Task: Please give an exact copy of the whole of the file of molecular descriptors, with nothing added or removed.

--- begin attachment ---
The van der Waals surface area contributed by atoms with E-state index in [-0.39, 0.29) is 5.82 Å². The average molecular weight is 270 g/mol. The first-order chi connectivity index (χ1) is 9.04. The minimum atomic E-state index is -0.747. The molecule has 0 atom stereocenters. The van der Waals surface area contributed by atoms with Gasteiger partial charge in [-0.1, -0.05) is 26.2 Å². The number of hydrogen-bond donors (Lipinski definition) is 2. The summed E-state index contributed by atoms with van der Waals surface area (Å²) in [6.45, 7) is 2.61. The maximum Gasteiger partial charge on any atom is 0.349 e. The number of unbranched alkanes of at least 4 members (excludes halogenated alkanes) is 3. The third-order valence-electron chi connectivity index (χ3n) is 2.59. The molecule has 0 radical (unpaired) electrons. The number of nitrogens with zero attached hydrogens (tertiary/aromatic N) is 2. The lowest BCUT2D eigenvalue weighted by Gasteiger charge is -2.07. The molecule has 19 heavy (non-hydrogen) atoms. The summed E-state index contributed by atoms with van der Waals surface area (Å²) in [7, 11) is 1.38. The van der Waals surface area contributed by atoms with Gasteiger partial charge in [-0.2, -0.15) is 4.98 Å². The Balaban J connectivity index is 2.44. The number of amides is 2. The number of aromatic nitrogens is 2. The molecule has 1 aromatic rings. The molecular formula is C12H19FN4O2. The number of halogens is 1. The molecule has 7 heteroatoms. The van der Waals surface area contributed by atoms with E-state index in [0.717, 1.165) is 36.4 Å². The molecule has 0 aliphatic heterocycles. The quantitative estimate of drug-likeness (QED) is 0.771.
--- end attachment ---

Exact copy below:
The van der Waals surface area contributed by atoms with E-state index in [-0.39, 0.29) is 5.82 Å². The average molecular weight is 270 g/mol. The first-order chi connectivity index (χ1) is 9.04. The minimum atomic E-state index is -0.747. The molecule has 0 atom stereocenters. The van der Waals surface area contributed by atoms with Gasteiger partial charge in [-0.1, -0.05) is 26.2 Å². The number of hydrogen-bond donors (Lipinski definition) is 2. The summed E-state index contributed by atoms with van der Waals surface area (Å²) in [6.45, 7) is 2.61. The maximum Gasteiger partial charge on any atom is 0.349 e. The number of unbranched alkanes of at least 4 members (excludes halogenated alkanes) is 3. The third-order valence-electron chi connectivity index (χ3n) is 2.59. The molecule has 0 radical (unpaired) electrons. The number of nitrogens with zero attached hydrogens (tertiary/aromatic N) is 2. The lowest BCUT2D eigenvalue weighted by Gasteiger charge is -2.07. The molecule has 19 heavy (non-hydrogen) atoms. The summed E-state index contributed by atoms with van der Waals surface area (Å²) in [7, 11) is 1.38. The van der Waals surface area contributed by atoms with Gasteiger partial charge in [-0.2, -0.15) is 4.98 Å². The Balaban J connectivity index is 2.44. The number of amides is 2. The number of aromatic nitrogens is 2. The molecule has 1 aromatic rings. The molecular formula is C12H19FN4O2. The number of halogens is 1. The molecule has 7 heteroatoms. The van der Waals surface area contributed by atoms with E-state index in [0.717, 1.165) is 36.4 Å². The molecule has 0 aliphatic heterocycles. The quantitative estimate of drug-likeness (QED) is 0.771.